In keeping with our policy of customers first, and our obligations under the DDA (Disability Discrimination Act), we will ensure that our website is accessible to people who have visual, hearing, motor or cognitive impairments. Making our website accessible is a core aim of the QFile Development Team and we will try and ensure that it is usable with a broad range of operating systems, browsers, and specialist assistive technologies. As a standard, we employ all the following methods to ensure our site is accessible to as many people as possible.
If there is an instance when our site does not meet the need of a specific disabled user group we will make changes to our current content, wherever appropriate, so that we can become more inclusive to a wider audience. Please contact us if this is the case.
We are committed to Plain English in all our written content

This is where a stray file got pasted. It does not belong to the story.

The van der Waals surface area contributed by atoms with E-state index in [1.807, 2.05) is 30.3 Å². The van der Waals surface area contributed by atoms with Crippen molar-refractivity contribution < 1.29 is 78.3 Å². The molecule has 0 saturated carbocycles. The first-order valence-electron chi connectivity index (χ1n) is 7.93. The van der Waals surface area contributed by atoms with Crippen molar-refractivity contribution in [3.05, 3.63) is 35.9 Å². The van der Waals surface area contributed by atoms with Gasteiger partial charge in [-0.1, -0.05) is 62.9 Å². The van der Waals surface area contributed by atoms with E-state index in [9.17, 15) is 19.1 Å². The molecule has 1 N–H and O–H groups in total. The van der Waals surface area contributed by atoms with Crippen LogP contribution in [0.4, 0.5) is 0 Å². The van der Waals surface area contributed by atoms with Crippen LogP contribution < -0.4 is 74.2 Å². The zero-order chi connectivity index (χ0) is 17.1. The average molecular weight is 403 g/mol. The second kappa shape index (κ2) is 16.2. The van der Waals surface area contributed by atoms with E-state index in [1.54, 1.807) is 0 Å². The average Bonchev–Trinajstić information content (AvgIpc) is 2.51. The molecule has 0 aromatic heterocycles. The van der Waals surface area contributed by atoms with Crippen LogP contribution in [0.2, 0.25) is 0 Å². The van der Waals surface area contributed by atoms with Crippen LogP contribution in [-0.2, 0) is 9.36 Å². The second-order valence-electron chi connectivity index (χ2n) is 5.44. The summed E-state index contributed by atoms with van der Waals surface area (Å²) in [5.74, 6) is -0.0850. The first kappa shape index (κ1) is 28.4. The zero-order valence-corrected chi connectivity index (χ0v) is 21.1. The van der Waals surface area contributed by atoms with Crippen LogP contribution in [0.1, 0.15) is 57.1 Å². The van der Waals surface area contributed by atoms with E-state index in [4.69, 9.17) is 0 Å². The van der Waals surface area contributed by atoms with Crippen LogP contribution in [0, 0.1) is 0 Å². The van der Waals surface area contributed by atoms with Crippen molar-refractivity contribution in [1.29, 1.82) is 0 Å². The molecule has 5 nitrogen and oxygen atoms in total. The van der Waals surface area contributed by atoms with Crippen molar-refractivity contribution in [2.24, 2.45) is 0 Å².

All text is written in a non-serif font for easier readability
We use a hierarchy of heading markups to enable for screen readers to understand the structure of a page (i.e. for main headings, for secondary headings)
This site uses only relative font sizes, compatible with the user-specified 'text size' option in visual browsers. For those using Internet Explorer, go to View > Text Size > and select your desired size. For Firefox users, simply hold the CTRL button and press + or - to increase or decrease the size
Our site can be viewed in a logical order when all styling is turned off
Many links have title attributes which describe the link in greater detail, unless the text of the link already fully describes the target (such as the headline of an article)
Links are written to make sense out of context
This site uses cascading style sheets for visual layout, and semantic XHTML for structure
If your browser or browsing device does not support style sheets at all, the content of each page is still readable
All images used in this site include descriptive ALT attributes. Purely decorative graphics include null ALT attributes
Complex images include LONGDESC attributes or inline descriptions to explain the significance of each image to non-visual readers
Our site has been designed without the use of tables except where we need to represent normally tabulated content